Here are the tests for this first version (these tests all pass):
today
tomorrow
yesterday
in a couple of days
a couple of days from now
a couple of days from today
in a day
3 days ago
3 days from now
a day ago
now
10 minutes ago
10 minutes from now
in 10 minutes
in a minute
in a couple of minutes
20 seconds ago
in 30 seconds
20 seconds before noon
20 seconds before noon tomorrow
noon
midnight
noon tomorrow

You can see the results and the parser code at:
http://pyparsing.wikispaces.com/UnderDevelopment.

-- Paul
Jan 9 '08 #4

P: n/a

For PARSING see http://code-bear.com/code/parsedatetime/

The OP was looking for presentation though. I know roundup has code for this
if an independent library can't be found.

Eddie
Jan 9 '08 #5

P: n/a
For PARSING see http://code-bear.com/code/parsedatetime/
>
The OP was looking for presentation though. I know roundup has code for
this if an independent library can't be found.

Thanks for all the responses!
Indeed I was looking for presentation and not parsing, I'll take a
look at roundup.

Cheers,
Daniel
Jan 9 '08 #6

P: n/a
"Daniel Fetchinson" <fe********@googlemail.comwrites:
The OP was looking for presentation though. I know roundup has
code for this if an independent library can't be found.

Thanks for all the responses!
Indeed I was looking for presentation and not parsing, I'll take a
look at roundup.
Yes, that's why I indicated that Chandler Desktop would be a good
place to look. Roundup sounds like an equally good place to look.
Hopefully, with a couple of options like that, you'll find something
decent.

It would be good to see a generic "natural-language datetime
presentation" library in the Cheeseshop, since the functionality seems
quite well-suited to a separate generic library.

--
\ "The best mind-altering drug is truth." -- Jane Wagner, via |
`\ Lily Tomlin |
_o__) |
Ben Finney
Jan 9 '08 #7

P: n/a
The OP was looking for presentation though. I know roundup has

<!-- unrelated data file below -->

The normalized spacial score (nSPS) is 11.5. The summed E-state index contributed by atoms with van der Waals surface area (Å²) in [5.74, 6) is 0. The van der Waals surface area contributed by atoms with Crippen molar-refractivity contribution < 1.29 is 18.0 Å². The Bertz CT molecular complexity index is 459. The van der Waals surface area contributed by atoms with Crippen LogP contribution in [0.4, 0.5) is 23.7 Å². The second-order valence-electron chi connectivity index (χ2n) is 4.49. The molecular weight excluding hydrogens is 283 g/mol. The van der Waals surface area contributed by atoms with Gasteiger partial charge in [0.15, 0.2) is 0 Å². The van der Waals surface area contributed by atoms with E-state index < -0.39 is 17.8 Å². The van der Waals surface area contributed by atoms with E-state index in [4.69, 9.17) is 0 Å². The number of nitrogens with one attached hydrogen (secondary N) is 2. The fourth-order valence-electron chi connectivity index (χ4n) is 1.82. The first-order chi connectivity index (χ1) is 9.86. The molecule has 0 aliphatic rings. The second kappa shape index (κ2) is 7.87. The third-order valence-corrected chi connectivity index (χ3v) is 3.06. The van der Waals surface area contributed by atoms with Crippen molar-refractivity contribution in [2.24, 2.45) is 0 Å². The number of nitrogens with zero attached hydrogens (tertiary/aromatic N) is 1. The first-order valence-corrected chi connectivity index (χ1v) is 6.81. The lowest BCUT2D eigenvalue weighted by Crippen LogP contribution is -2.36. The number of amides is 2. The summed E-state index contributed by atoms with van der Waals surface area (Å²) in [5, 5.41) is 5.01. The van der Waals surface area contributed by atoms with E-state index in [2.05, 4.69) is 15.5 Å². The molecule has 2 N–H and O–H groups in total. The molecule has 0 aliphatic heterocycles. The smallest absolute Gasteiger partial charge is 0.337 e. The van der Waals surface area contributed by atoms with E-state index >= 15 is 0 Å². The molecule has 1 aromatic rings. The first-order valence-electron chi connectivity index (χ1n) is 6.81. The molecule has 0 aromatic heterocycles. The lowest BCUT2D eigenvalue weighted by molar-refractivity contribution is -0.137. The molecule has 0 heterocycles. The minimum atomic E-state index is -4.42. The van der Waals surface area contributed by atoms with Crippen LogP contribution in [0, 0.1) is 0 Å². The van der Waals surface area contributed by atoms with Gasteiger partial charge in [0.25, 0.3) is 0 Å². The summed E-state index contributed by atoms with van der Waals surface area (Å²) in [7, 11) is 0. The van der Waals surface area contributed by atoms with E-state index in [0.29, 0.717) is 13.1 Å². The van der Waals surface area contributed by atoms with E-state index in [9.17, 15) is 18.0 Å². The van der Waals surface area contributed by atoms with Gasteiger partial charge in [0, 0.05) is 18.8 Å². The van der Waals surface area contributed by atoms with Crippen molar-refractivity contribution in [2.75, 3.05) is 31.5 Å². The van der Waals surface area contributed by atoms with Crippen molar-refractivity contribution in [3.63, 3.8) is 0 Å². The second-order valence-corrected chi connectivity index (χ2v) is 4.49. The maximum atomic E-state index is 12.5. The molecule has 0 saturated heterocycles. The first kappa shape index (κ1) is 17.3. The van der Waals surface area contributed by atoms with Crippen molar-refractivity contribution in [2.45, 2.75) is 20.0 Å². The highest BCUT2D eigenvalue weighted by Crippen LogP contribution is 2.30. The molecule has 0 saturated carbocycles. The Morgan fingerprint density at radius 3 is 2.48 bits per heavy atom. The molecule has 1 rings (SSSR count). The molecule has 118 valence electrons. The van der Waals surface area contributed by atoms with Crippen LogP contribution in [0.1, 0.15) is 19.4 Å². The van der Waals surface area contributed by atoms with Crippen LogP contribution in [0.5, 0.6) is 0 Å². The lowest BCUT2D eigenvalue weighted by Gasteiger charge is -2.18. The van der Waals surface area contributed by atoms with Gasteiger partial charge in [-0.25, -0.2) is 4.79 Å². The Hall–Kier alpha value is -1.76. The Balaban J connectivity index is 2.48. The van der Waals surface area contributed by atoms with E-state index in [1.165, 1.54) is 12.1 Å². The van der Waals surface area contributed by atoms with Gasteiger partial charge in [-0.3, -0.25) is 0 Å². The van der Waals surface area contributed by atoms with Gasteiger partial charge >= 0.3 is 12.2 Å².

code for this if an independent library can't be found.
Thanks for all the responses!
Indeed I was looking for presentation and not parsing, I'll take a
look at roundup.

Yes, that's why I indicated that Chandler Desktop would be a good
place to look.
I see, I thought that would only be a good place to look for parsing.
Now I downloaded Chandler and quickly found the parsing module they
use but not the one for display but it has to be there I'm sure. They
must use this all over the place.
Roundup sounds like an equally good place to look.
Yes, roundup has a separate module for this and it does the display,
not parsing. This is exactly what I need.
Hopefully, with a couple of options like that, you'll find something
decent.
Yep, I already did :)
It would be good to see a generic "natural-language datetime
presentation" library in the Cheeseshop, since the functionality seems
quite well-suited to a separate generic library.
Exactly, that's what I was mentioning in my original post too.
Actually it looks like the one included in roundup is a stand alone
library for display (but not parsing). It's released under the same
license as python itself maybe they can be convinced to release it as
a stand alone module to the cheeseshop.

Cheers,
Daniel
Jan 10 '08 #8